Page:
Wednesday, March 10, 2010
Printmaking Seahorses with Van Gogh
PREPARATION: add a bit of dish soap to all the paint colors. This will help to get it off the students hands.
DISCUSSION: The Seahorse: what do the students already knew about them?
Interesting facts such as: the male sea horse births the babies rather than the female,
A sea horse's eyes move independently so it can hunt with one eye and watch out for enemies with the other.
Texture comes into play as you might reveal a finger or thumbprint as you work on this project and it is a great way to tie in the artist Van Gogh:
ARTIST: Van Gogh
Vincent van Gogh
(30 March 1853 – 29 July 1890)
Dutch Post-Impressionist painter
His work had a far-reaching influence on 20th century art
Known for his vivid colors and emotional impact.
Van Gogh did not begin painting until his late twenties
most of his best-known works were produced during his final two years.
He produced more than 2,000 artworks, consisting of around 900 paintings and 1,100 drawings and sketches.
His work was a strong influence on the Modernist art that followed.
Today many of his pieces—including his numerous self portraits, landscapes, portraits and sunflowers—are among the world's most recognizable and expensive works of art.
Known for his paint application creating texture and movement.
He suffered from anxiety and increasingly frequent bouts of mental illness throughout his life,
died largely unknown, at the age of 37
sold only one painting while he was alive
for additional information, please visit: http://en.wikipedia.org/wiki/Vincent_van_Gogh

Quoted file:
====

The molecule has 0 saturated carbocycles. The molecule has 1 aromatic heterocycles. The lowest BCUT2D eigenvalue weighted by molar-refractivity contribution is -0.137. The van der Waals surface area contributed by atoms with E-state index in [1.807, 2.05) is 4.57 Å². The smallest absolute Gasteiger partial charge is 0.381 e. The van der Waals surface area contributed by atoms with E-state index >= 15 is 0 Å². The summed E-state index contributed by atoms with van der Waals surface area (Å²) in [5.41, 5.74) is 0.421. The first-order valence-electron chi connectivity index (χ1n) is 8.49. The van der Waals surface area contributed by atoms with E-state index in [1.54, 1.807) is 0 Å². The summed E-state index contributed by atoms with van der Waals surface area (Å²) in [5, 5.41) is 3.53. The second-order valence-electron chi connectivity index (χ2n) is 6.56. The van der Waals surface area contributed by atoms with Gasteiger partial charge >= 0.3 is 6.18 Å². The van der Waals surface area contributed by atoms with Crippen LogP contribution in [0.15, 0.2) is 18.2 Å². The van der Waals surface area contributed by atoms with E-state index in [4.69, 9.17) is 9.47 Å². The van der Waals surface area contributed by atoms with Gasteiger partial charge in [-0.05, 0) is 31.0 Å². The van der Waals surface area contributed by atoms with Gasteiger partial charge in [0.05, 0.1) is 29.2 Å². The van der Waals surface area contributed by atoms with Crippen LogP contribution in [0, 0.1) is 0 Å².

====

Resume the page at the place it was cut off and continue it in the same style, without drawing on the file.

Painting with demonstration: Show the Students different techniques using their brushes
Top of the brush
Side of the brush
End of the brush
PRINTMAKING: using hands to make a print today. What does a print mean?
How many prints of our hands could we make?
PROJECT : Brushstroke/hand print Seahorses
Step 1: Students then laid the side of their brushes in yellow then orange or magenta, alternately, and printed three vertical strokes side-by-side for the head.
Step 2: they turned the brush horizontally to create a snout and used the tip of the brush to make two dots for the end of the snout.
Step 3: They continued to make the body, Using their four fingers dipped into the paint they make a print of their hand for the body.
Step 4: The sea horse was finished by making smaller brushstrokes for the curving tail, ending with tiny dots at the end. This technique is very forgiving--it's difficult to make a mistake. Experiment with overlapping strokes for an interesting effect.
Step 5: Dip the tip of the brush in yellow made the perfect big eye.
Step 6: The end of the handle of a brush dipped in green was used to make tiny pupils of the eye, each looking in a different direction.
Step 7: Make seaweed with the one-stroke method, blending yellow and green tempera.
Step 8 if time allows students can paint colorful schools of tropical fish were printed all with a few strokes of the brush.
Found this great project in the September 2008 issue of Arts and Activities.